5. I think Bud Light was really smart to team up with GOT for the Super Bowl. It felt like their medieval themed commercials and “Dilly Dilly!” slogan for the past few years finally had an “aha” moment, and it was really cool how to see how the advertisement worked so well to benefit both parties. I also think it’s interesting how you mention whenever any brand alludes to medieval times our instinct is to think “Game of Thrones”. It goes to show how social media can help transform a small franchise into the icon behind an entire historical time period.

  6. I’ve always been amazed by how much talk GOT generates, both online and in-person. When my friends convinced me to start watching back around season 3, their main point was that I would be left out of every casual conversation if I wasn’t caught up by the premiere of season 4. I think the series’ shocking, twisted, jaw-dropping nature makes it a natural superstar, but HBO has done an amazing job building on that through social media, as you described. I’m actually more surprised that GOT wold agree to partner with Bud Light than I am that Bud Light would want to partner with GOT. GOT probably doesn’t need the publicity and it does already have a partnership with Johnnie Walker, which is a bit of a different brand than Bud Light. I guess HBO might as well milk the franchise while it still can, but it definitely seems like they did Bud Light a favor!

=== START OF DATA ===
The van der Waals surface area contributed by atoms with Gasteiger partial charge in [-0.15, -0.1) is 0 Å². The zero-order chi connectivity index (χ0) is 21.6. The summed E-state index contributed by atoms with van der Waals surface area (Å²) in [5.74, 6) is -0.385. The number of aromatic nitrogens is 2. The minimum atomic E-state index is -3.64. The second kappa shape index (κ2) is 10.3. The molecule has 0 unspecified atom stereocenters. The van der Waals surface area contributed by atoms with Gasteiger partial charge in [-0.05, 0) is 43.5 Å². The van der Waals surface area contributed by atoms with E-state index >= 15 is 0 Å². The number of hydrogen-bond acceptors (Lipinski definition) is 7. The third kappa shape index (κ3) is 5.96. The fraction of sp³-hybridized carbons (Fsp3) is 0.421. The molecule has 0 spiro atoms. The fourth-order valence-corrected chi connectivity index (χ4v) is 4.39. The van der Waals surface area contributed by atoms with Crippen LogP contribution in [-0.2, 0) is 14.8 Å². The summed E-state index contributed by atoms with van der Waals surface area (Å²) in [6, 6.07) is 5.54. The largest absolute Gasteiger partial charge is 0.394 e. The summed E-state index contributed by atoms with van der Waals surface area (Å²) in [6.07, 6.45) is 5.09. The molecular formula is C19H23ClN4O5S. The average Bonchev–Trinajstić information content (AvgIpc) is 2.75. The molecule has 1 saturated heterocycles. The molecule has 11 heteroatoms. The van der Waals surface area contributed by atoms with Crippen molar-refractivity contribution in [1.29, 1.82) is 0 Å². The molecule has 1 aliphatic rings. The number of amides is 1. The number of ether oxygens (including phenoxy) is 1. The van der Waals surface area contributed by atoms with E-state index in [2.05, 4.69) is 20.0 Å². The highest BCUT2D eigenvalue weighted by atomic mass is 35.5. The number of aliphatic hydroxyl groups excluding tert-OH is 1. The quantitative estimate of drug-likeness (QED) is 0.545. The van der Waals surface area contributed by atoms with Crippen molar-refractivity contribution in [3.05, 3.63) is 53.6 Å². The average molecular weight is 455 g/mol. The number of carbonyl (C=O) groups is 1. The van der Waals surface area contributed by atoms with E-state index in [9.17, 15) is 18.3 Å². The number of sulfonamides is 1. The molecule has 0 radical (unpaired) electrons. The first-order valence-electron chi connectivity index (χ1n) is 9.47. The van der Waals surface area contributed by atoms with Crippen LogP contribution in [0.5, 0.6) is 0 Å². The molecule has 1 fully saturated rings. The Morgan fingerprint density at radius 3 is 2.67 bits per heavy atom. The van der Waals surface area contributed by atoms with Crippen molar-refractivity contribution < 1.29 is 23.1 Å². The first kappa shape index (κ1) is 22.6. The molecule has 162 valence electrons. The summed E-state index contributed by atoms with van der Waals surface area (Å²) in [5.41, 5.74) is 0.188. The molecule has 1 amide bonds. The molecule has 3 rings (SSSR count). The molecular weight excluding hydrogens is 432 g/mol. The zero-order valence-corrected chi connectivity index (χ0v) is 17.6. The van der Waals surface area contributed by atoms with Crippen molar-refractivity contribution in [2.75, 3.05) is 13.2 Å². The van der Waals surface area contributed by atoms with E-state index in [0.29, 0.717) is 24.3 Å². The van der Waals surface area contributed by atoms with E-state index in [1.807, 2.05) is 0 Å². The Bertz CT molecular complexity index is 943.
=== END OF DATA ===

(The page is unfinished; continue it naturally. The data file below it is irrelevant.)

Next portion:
7. For me, the Bud Light commercial during the Super Bowl was one of the more memorable ones and the Game of Thrones tie in definitely had a lot to do with that. GOT has created such a boom through not only the show itself but through the use of social media, that Bud Light choosing to work with them to create an ad seems like a no-brainer. I feel like people would have enjoyed the ad regardless of the GOT tie-in, but it definitely helped to make it all the more memorable.

  8. This post spoke to me. I myself am a GOT fanatic, but one that arrived relatively late to the game. It was hard not to get sucked into the frenzy because of the cult like following they’ve gained, it truly is a cultural phenomenon. Twitter and social media play such a large part in their success, and it’s one of the reasons I started to follow the show. The Red Wedding seemed like a national tragedy on twitter and I couldn’t understand how a show could garner such a visceral reaction literally across the whole internet. I agree with you, Bud light’s leveraging of such a dedicated audience seems like the perfect move. Just seeing the GOT characters and imagery on screen gets me excited and I can’t help but connect those emotions with Bud Light when they’re on screen together. I thought it was a brilliant commercial, and really enjoyed your commentary. Now all we can do is wait for the last season!

  9. I thought that the Bud Light – GoT crossover was a fantastic marketing device. But to play devil’s advocate here: I thought that the ad made me respect the show a little less. When I watch the show, I put my phone on silent and block out any distractions so that I can fall into the world of Westeros. I love that GoT is an HBO show because there are no ads during the episode to break me out of the experience. However, while I thought this ad was funny and effective, I thought it took away from a show which typically takes itself very seriously.